Walk Through the Church Facility: The Day School

During the school week Monday through Friday there are over 600 Kindergarten Four through Grade Twelve day school students in my sample church classroom and nursery facilities. Nearly all the classrooms have school desks for the students. Most elementary classrooms have all walls covered with school lessons; some classrooms have displays hanging from the entire suspended ceiling. In many cases all the storage is for school days.

On Sunday, most churches could be comprised of perhaps 75 percent adults, 18 percent school ages 5–17, and 7 percent preschool children (since this is the age distribution of the community demographics). Where do you place the adult Sunday school classes? This decision has major impact on adult education and assimilation in your church.

Or, is there a room large enough that we can arrange for children’s church? Awana Club night poses other major questions: Where will we have Council Time? Where can we store all the equipment, supplies, awards, and shirts?

It is common for me to see even first-grade school desks stacked on one side of the classroom, while metal folding chairs have been brought in for the adult Sunday school class arranged in a congregational setting for the lecture. But the first-grade school lessons are still posted throughout the room. In other settings, the adults are squeezed into the junior high or high school desks, showing the adults how much weight they have gained since they were graduated from high school, and that the priority for the use of space is still the school and not adults. (I’ve had some school teachers argue that since the school uses the room five days a week and the church for 45 minutes, the school has the proportionate space priority. I found one classroom locked on Sunday by the day school teacher.)

You must have a strong church to have a strong school.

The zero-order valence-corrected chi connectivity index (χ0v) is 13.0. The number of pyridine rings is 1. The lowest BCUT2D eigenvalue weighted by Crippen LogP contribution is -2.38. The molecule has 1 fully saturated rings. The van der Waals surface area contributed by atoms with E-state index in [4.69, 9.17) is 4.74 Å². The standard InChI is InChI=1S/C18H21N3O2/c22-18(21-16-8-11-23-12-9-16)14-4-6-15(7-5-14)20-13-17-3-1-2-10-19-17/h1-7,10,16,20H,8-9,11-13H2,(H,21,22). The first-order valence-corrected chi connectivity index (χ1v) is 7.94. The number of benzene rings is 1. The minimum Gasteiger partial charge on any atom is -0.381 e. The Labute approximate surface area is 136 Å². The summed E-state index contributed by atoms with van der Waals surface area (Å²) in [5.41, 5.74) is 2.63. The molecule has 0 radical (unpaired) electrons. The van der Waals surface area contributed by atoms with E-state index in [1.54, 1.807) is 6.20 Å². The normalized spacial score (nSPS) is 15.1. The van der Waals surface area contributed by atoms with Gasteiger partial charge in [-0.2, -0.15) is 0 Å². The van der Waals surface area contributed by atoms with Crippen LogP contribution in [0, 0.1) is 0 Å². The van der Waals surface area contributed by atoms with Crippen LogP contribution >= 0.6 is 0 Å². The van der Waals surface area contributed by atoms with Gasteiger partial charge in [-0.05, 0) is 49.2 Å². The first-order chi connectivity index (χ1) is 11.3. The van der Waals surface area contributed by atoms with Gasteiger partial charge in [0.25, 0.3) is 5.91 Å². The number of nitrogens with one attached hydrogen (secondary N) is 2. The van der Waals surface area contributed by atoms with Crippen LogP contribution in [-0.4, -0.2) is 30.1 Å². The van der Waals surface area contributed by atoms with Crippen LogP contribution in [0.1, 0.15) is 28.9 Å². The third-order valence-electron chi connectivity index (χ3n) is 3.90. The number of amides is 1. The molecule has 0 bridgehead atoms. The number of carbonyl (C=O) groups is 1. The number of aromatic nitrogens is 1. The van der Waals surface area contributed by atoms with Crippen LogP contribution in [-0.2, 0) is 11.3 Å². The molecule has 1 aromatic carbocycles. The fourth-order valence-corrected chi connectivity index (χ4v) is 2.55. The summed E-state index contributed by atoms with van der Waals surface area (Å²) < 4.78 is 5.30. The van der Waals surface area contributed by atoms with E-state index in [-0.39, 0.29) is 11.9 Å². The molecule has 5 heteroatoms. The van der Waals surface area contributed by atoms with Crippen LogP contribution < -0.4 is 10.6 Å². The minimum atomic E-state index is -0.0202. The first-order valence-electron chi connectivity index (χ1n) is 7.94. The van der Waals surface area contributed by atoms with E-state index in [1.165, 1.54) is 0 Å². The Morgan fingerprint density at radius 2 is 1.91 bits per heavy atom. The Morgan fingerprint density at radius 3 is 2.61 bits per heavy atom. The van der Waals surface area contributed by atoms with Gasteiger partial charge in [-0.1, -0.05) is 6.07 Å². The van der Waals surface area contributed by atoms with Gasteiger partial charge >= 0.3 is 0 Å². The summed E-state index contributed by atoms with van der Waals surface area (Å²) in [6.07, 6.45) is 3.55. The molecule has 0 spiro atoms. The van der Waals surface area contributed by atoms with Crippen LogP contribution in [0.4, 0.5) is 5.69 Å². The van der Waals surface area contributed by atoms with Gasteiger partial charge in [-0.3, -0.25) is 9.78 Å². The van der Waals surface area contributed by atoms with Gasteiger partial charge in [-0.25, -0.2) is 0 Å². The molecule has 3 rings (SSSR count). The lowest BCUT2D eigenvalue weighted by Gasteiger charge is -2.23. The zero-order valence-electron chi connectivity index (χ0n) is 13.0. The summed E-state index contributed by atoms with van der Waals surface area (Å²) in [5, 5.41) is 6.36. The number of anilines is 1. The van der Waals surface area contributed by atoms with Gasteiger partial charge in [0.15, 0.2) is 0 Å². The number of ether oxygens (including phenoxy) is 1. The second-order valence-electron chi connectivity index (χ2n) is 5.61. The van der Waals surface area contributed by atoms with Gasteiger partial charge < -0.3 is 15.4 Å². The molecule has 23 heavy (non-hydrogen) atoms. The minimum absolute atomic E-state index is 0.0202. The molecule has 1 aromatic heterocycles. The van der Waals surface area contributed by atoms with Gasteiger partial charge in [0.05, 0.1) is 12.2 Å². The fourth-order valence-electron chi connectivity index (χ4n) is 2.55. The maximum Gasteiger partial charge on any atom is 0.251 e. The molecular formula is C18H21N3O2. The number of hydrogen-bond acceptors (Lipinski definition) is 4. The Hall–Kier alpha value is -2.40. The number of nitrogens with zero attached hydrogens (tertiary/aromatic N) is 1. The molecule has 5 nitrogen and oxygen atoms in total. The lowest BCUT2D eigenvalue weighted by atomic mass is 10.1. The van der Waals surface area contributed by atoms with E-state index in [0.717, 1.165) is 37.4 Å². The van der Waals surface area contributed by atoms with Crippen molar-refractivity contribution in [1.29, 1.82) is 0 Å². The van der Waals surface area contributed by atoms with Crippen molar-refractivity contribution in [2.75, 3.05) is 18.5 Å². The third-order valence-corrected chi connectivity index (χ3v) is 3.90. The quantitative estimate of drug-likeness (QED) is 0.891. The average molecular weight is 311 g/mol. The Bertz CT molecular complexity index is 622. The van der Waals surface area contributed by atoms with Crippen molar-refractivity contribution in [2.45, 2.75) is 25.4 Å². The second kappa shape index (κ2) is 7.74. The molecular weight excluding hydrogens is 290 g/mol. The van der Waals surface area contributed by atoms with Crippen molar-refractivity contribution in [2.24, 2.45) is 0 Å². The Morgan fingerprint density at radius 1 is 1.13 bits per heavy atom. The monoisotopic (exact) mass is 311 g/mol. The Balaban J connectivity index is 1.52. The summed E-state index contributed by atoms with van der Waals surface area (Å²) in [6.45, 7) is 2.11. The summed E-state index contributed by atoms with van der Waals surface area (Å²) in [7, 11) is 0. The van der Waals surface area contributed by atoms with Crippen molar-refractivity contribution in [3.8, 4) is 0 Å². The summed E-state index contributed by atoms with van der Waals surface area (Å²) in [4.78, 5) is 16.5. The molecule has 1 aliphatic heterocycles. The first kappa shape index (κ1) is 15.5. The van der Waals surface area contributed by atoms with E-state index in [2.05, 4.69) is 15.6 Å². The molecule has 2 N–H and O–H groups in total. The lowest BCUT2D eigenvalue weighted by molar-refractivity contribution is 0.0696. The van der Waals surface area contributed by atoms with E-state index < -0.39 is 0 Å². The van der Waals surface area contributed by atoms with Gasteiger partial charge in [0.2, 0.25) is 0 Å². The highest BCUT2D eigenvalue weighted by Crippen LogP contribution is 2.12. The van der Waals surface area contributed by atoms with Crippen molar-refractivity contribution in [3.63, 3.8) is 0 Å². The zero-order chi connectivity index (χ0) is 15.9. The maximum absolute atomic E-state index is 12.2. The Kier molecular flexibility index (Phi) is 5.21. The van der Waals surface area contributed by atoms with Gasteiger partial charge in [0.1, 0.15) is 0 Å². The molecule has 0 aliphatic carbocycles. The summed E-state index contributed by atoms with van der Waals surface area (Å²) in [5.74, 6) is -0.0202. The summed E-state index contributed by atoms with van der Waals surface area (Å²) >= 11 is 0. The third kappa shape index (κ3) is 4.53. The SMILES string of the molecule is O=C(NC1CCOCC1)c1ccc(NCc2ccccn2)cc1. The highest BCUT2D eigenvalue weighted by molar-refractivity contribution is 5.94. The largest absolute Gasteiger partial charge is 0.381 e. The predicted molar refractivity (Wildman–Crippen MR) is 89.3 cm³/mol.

You must give adequate priority to adult education, especially in the Sunday school (of at least one hour) to assimilate adults into the church. Therefore, adults (especially the majority of households who do not have children ages 0–18 in the household [community demographics]) must be given evident priority in space utilization if you are going to reach the adult potential of your community, aiding you in building your church with an age-group distribution comparable to the community. (Most churches with schools demonstrate a primary appeal to families with school children, while lacking in adult constituency, especially adults without children in the home.)

You must address this space challenge. Here are some hints to consider:

a. Provide some classrooms dedicated to adults. These may be classrooms used exclusively for adults and furnished accordingly (preferably comfortable chairs at round tables for multiple adult small groups within a large room), or a multipurpose area using movable dividers to separate adult classes comprised of small groups.

b. If you must use school classrooms for adults, use the rooms for older school ages, then furnish these rooms with tables and chairs to be reconfigured on Sunday, rather than school desks.

c. On Sunday or club night, place the same age group of children and youth in the school classrooms used for these age groups. Then the furniture and surroundings are more appropriate. Again, consider tables and chairs instead of desks.

d. Allocate display space in each room for each use, so that church functions have spaces to work with as well.

e. Provide storage space in each classroom for each function that meets in the room. Limit the number of functions per classroom; you can’t effectively have day school, Awana, Sunday school, and children’s church in the same room without some very careful planning.

f. Be sure new classrooms are designed large enough to have storage space for each function, and enough space for the number of students desired in the room (at least 25 square feet per pupil).

g. Dedicate church nurseries (ages 0–3) to exclusive church use. This limits exposure of the church babies to communicable diseases carried by the larger numbers of day care children. Furthermore, the church nursery ministry is much different than the day care services, requiring different furnishings.